I don't own anything. Buffy is not owned by me. Nor is Dragon Age. It is owned by rich, talented people. I'm a nobody. Please don't sue me. Evening Shift at the Hanged Man
“When are you going to get to her, dwarf,” the Seeker said as she loomed over Varric. She looked very intimidating in black uniform, her fanatical intensity driving home just how dangerous she could be. Most people would have been terrified.
Varric Tethras was not most people. “Who are you talking about? There are a lot of 'her's in this story.”
“You know who I mean!” the Seeker said. “The Slayer. You have been talking for hours, and still you have not made mention of the Slayer.”
“Well, that's because you asked me for the story of Hawke,” Varric said reasonably. “They had only met at this point in the most technical of senses. We had no idea who she was... what she was. If we had, things might have gone very differently...”
Varric paused in thought for a moment, before shrugging. “Then again, they might not. She was a bit of a wild card in the whole situation, that's for certain. Still, if you want to know how she became involved, then you'll need to hear the tale of how I met the Slayer...”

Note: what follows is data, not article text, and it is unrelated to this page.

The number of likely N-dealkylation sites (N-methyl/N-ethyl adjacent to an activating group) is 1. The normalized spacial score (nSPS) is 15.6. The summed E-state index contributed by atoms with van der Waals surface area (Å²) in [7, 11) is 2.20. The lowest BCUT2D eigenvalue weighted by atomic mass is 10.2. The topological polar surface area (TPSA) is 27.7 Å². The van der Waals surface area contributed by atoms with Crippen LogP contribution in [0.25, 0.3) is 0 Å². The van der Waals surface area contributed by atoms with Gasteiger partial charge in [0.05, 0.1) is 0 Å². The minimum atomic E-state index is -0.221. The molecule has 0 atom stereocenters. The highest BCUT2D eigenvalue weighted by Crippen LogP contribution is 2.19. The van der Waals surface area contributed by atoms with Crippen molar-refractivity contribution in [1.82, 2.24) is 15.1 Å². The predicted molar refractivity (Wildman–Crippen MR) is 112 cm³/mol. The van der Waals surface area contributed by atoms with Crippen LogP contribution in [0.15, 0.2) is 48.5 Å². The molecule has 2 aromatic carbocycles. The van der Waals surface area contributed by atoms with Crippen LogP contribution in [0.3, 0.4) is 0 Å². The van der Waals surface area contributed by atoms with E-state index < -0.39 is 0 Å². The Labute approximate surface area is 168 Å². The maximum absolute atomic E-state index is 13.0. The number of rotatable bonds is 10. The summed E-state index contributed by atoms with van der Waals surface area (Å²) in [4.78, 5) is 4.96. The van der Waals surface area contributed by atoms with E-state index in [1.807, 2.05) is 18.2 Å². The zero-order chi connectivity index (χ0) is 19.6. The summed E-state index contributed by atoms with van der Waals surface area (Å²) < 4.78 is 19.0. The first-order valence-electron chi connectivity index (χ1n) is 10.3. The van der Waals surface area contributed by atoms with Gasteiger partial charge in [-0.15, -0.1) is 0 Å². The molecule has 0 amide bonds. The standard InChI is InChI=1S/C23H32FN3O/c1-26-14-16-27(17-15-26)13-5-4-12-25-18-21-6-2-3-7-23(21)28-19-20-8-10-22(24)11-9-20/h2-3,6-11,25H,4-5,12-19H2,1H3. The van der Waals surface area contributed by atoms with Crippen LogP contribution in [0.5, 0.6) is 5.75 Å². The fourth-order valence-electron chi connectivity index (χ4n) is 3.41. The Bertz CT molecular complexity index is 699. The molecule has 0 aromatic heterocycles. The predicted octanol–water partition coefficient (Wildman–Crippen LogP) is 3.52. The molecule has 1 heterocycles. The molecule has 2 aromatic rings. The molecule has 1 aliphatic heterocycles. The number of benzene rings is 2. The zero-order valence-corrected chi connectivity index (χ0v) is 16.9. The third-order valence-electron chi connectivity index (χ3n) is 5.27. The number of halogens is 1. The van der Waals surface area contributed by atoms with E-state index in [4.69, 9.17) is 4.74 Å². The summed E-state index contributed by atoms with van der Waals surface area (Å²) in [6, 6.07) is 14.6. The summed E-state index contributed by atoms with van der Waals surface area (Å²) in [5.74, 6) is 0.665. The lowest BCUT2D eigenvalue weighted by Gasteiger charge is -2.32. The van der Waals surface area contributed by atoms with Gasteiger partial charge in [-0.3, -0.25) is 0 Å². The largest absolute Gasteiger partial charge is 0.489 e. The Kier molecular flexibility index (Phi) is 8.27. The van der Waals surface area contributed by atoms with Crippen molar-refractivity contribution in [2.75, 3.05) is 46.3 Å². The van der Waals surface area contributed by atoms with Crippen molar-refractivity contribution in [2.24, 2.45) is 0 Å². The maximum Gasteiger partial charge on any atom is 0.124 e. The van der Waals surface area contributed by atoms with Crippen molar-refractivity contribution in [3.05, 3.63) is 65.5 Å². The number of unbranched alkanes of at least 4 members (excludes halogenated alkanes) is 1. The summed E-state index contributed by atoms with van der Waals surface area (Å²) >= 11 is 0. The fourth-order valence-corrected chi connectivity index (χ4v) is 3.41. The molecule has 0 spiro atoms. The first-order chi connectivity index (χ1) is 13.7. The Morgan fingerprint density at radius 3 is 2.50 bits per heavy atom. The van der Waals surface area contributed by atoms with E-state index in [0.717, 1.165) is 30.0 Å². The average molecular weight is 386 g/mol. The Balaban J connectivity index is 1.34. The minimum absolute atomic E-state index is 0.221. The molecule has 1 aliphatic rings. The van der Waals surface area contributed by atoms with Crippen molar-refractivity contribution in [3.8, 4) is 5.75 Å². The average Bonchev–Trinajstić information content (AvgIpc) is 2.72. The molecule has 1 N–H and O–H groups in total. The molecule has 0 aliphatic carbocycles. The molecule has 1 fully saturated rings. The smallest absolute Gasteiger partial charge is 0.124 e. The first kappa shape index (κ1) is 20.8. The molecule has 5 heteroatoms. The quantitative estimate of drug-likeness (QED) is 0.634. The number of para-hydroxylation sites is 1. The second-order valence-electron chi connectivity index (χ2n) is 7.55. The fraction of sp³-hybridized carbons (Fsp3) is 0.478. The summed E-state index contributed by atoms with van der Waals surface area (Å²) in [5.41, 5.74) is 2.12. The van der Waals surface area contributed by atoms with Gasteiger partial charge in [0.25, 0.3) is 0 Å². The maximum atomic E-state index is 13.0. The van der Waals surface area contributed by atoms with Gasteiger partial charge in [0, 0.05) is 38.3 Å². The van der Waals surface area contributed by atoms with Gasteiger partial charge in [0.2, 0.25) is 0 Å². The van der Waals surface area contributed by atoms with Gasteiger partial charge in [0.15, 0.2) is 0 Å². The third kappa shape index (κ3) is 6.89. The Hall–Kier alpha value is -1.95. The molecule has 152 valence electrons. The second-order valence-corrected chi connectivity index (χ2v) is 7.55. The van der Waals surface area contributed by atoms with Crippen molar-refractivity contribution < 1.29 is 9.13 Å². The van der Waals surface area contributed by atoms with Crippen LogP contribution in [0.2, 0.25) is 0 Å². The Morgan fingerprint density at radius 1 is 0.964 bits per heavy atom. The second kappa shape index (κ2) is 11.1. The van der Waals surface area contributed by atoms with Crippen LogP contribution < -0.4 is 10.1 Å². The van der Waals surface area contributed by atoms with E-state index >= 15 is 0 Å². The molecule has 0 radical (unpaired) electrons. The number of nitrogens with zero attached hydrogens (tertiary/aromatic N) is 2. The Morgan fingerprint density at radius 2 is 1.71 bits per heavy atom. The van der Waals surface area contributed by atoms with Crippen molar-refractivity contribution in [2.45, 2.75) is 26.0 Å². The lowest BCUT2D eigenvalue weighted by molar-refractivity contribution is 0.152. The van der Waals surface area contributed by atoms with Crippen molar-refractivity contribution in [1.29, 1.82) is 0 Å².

* * *
Buffy carried another two mugs of ale across the smelly, filthy common room of the tavern. She hated her job. She hated Kirkwall. Actually, she hated all of Thedas. She had thought that being the Slayer was terrible, even before she had been forced to stab the love of her life through the chest with a sword and send him to hell. Then, somehow, the backlash of her closing the portal sent her to her own personal hell.
Kirkwall was a filthy, diseased city sprawling up from a busy harbor and extending to ancient quarries once mined by endless processions of slaves. When Buffy had fallen into the harbor, she had found herself in a world nothing like the one she had come from. The first night spent sleeping in a rat infested alley had made her willing to beg to be the Slayer again, even if she had to crash on Giles' couch for the rest of her life.
The next morning she had learned another lesson. The people of Kirkwall were superstitious, and a girl wearing clothing like they had never seen before was presumed to be dangerous, possibly even a blood mage. Even worse, asking questions to try and figure out what blood mages were only made you more feared. She had been forced to hide in Darktown, the cramped tunnel network under the city where the poorest of the poor lived, in order to avoid being burned at the stake.
One stolen outfit later, an itchy skirt and an off white peasant blouse, and she had spent another day searching for some way of getting food and shelter. Unfortunately, she didn't even know how to blend in with the crowds of unwashed renaissance fair rejects that populated Kirkwall, much less have any marketable skills. It was only luck, or maybe the Powers finally doing something for her after everything that had happened with Angel, that she had managed to land a job as a waitress at a cheap Lowtown tavern called the Hanged Man.